After the kill, an ODNR conservation officer met with Dan and even helped him drag the deer to the truck.

Shot of a Lifetime

As the buck closed the distance, my nerves worsened. Once he stopped broadside at 30 yards in one of the spots I'd ranged for a shot. It was a decision almost every bowhunter has had to make: Shoot now, or wait? If he continued down the path he was on, I'd have a 10-yard shot. It was a call that would either make or break me.

I decided to wait — and thankfully, the deer played along with my plans. As he closed to a mere 10 yards, I had my bow in my left hand and was running the camera with my right.

Finally, my time had arrived. I let go of the camera and drew my bow. I didn't want to risk stopping the deer that close, so I put my pin on his vitals and squeezed off a shot as he walked. A fraction of a second later, I heard the sound every bowhunter loves to hear: that of an arrow hitting the chest cavity.

I'm not sure how I remembered, but I somehow got the camera back on the deer as he jetted out of the thicket. I watched him run about 80 yards into the field, my arrow with its blue lighted nock sticking out of him. Then he stopped.

As much as I'd love to say I kept my composure at this point, I didn't. I was getting hit with two years' worth of anxiety, and I couldn't even catch my breath to do a good post-shot interview. I was shaking so badly, and the tension was so extreme, that my stomach actually started to turn. I was overwhelmed with the realization I'd just shot the elusive monster that had consumed two years of my life.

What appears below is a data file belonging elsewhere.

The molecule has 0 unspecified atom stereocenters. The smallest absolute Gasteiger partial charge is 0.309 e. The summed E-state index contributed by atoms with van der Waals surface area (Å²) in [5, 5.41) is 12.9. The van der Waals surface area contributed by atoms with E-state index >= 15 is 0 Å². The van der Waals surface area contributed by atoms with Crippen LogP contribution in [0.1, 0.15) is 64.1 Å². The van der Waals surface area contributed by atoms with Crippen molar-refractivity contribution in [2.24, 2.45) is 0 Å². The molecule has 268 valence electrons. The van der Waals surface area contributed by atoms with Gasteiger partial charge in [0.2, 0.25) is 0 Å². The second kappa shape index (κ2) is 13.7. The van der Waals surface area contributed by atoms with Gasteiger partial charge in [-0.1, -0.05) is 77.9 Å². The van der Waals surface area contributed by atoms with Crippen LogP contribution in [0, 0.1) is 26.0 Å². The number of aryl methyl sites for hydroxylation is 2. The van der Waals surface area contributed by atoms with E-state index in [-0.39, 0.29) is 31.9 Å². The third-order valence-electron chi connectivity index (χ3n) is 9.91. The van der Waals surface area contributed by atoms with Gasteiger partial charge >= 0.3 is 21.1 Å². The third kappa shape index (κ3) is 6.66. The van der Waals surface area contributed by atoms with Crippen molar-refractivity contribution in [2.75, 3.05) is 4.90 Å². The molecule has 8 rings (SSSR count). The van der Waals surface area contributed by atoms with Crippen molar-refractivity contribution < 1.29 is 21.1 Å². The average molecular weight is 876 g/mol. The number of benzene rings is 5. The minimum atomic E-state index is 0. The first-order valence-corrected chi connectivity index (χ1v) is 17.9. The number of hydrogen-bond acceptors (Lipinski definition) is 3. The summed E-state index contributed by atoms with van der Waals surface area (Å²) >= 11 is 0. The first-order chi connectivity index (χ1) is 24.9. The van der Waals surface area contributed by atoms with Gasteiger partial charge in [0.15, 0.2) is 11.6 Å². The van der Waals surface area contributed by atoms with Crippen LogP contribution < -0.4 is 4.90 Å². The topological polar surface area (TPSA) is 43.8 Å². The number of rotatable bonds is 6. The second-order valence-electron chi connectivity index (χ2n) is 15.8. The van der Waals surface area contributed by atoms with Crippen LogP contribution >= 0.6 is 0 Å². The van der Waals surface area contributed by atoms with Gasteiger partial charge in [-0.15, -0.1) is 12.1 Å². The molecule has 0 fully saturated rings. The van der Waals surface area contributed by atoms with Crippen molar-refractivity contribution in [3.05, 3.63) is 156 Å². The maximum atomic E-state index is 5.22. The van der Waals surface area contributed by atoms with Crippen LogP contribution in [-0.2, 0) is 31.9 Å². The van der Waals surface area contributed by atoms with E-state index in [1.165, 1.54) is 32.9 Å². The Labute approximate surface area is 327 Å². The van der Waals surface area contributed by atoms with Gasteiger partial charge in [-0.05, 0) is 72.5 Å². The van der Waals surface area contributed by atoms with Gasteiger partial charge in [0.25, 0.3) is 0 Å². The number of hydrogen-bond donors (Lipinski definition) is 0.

Dan arrowed the beast in Fairfield County, Ohio. That's about 100 miles east of Greene County, where Mike Beatty shot the current P&Y world record in 2000.

Victory at Last

As I turned to look at the recovered buck, I nearly lost it. There he lay: the deer I'd chased with all of my heart for two seasons! I was finally able to put my hands on all that antler and quickly realized that our estimate of 300 inches wasn't off by much. Jeremy and I will never forget the feeling of accomplishment we had in that moment.

Few hunters ever will have an opportunity to pursue a buck of this caliber. For some reason, I was blessed with that chance and was able to make good on it. I'm beyond thankful for all I've learned, starting with the many lessons taught me by my dad, Don Groves, as I was just starting to hunt. I never could have been so successful without his help or that of my friends who supported me along the way. You guys know who you are, and I thank you for everything!